Scrappers want to stop exports | Local company

A COMPLETE shutdown of scrap metal exports for two to three months is the only way to stem the tide of metal theft, which has wreaked havoc in some communities.

Trinidad and Tobago Scrap Iron Dealers Association President Allan Ferguson made the call during a press conference at his office in Kelly Village, Caroni, yesterday.

In Bournes Road, St James, copper fittings on Water and Sewerage Authority (WASA) pipes were stolen last week and the community has been without water since. Residents demanded that once the pipes were repaired, the police would carry out patrols between 2 and 5 a.m. when the bandits struck.

In other areas, thieves ripped out live wires, plunging some communities into darkness while some of the thieves were killed doing so.

Ferguson admitted the association had received complaints but hastily added that band members would never condone the theft.

However, he said that out of more than 130 dealers, there were ten who could be guilty and added that they were easy to find.

“We continue to tell the government, TSTT and the police that there is something we can do to stop the theft immediately,” he said.

He explained that all dealers should be licensed by the Ministry of Trade and Industry and therefore their addresses would be available.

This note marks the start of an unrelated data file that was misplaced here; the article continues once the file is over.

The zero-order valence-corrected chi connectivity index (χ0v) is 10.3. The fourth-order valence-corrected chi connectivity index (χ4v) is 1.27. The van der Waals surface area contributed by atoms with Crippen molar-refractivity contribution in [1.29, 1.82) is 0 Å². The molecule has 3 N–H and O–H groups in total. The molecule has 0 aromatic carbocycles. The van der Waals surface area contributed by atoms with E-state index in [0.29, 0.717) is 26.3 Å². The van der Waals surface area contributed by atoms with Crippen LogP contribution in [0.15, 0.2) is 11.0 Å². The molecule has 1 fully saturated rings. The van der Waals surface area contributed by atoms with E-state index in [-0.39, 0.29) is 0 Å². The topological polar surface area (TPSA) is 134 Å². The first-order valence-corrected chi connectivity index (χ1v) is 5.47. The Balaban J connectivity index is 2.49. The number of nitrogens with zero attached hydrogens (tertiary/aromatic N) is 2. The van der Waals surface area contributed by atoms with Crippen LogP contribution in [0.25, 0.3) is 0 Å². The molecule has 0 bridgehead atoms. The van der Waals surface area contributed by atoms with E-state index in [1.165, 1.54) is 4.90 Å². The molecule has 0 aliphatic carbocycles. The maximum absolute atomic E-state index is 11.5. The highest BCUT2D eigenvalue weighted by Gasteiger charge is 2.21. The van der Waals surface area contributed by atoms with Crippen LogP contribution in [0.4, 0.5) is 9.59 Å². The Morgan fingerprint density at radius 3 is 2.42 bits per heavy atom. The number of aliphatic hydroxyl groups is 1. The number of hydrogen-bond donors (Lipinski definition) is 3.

He suggested that police visit some of these yards and examine shipping containers to determine what may have been stolen versus what was not. He said yards found guilty of accepting stolen metals should have their owners arrested and companies banned from doing business.

“I am saying today to the government to suspend the export of copper and these other metals until we get it right. So again I am asking the government to sit down with us please. to discuss the way forward,” he said.

“The majority of people who steal copper are not members of our association but people on the street, so we will accept the stoppage of exports because it is the only sure way of not having a market for this copper immediately. If we don’t do it now, things will get worse,” he said.

He said that in their own yards, vehicles and people who come to trade are photographed and their vehicles are also photographed.

Ferguson added that if they are unable to provide proof of the legitimacy of the materials they sell, they will be fired.

“If they come back with proof of purchase, we might take their materials,” Ferguson said.

When asked if he was willing to provide details of the wandering dealers, Ferguson said he didn’t need to.

“The police don’t need a warrant to enter these yards,” he said.

He added that details of the location of these yards were available from the Department of Commerce because to operate legally they needed a license which he said would contain the name and address of the owner.

When asked then how far he was willing to go to help stop these robberies, he replied: “The only person I fear is the Lord and I happened to go with the police to close a building site because some people believe that doing wrong is always wrong. in a good way and it’s a failure for me.

“They would never come to my yard with stolen metal. Why is that?… it’s because some people are lawless and don’t care,” Ferguson snapped.